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Larnach should probably start in AAA. Major league pitchers exploited his weaknesses last year.

Celestino probably will join him unless he can win a regular role of at least 4 games a week in spring training. His glove in LF would be an asset if his bat is ready.

They need a right handed bat that can play some corner OF. I would give Miranda a shot. Miranda needs to find at least 4 games a week between corner OF, 3B, 2B and 1B. If his bat is real LF might be the spot he can get regular play next year.

I would start Kirilloff, Buxton and Kepler with Miranda, Gordon and Arraez filling in. Larnach, Celestino and Martin can battle for the first guy to get called up when injuries strike.

 

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5 hours ago, terrydactyls said:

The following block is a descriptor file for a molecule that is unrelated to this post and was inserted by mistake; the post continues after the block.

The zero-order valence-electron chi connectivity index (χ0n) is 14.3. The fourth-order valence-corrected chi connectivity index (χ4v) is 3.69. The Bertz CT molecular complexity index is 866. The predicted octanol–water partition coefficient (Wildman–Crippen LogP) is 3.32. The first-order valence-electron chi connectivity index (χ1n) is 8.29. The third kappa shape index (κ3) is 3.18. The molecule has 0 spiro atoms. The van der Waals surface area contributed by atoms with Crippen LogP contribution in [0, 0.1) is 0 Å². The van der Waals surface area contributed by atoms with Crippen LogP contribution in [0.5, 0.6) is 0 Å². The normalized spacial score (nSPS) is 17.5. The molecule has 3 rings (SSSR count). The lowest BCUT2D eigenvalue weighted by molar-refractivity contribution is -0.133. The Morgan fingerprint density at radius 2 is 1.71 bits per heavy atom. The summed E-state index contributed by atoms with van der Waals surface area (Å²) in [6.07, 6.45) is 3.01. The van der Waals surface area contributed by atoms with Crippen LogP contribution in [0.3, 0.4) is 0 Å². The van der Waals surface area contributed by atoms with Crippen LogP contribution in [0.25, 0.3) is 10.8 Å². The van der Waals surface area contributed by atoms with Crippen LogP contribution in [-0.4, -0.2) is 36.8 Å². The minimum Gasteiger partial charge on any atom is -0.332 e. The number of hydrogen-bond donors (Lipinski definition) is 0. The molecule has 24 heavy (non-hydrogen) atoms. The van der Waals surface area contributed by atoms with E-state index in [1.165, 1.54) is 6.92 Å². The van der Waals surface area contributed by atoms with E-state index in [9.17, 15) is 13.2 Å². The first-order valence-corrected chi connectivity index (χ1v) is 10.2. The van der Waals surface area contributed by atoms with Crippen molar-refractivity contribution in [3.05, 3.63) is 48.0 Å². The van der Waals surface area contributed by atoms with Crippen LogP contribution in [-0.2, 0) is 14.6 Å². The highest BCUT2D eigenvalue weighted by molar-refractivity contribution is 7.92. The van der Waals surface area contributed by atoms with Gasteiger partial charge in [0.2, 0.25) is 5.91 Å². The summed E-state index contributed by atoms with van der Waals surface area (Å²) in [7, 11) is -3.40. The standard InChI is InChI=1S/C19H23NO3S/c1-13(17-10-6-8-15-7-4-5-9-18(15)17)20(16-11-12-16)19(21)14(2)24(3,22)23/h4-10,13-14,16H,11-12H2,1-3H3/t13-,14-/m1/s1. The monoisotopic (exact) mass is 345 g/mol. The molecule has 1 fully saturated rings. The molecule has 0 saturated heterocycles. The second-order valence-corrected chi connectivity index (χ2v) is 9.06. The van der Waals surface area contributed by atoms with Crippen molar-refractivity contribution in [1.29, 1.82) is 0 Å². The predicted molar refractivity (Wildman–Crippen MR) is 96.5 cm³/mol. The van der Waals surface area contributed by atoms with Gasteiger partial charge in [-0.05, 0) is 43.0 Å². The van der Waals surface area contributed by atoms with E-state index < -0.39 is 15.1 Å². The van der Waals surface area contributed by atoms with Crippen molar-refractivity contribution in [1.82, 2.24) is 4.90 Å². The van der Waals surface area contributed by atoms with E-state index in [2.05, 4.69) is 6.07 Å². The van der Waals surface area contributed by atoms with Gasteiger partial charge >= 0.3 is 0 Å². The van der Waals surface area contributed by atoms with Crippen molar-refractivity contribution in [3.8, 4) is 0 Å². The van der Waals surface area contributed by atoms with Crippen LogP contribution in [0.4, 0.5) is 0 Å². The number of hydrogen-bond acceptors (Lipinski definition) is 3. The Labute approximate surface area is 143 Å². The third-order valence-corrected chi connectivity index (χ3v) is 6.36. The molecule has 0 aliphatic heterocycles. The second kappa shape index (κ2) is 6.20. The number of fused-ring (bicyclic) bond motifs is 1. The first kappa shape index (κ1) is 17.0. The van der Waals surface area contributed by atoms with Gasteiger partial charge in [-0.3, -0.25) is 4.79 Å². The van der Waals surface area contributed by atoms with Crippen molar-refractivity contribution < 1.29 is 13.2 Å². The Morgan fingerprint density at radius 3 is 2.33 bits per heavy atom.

A couple months back there was a very insightful article I read that suggested Palacios at SS, and Lewis and Martin playing the corners with Buxton in center.  I will have to admit that I was the one who wrote that article. 😁😁😁. Yea me!!!!!

Your shameless self promotion seems incomplete without a link! 😆

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Larnach getting a call before midseason seems unreasonable based on how badly he struggled against almost anything other than a 4 seam fastball last year at the MLB level and how he failed to turn it around after a demotion to AAA.

Rooker is much quicker than he gets credit for, but he gets bad jumps on balls. He's probably a servicable corner outfielder, but he needs to prove it was crazy bad luck that kept his production low rather than the shift, etc.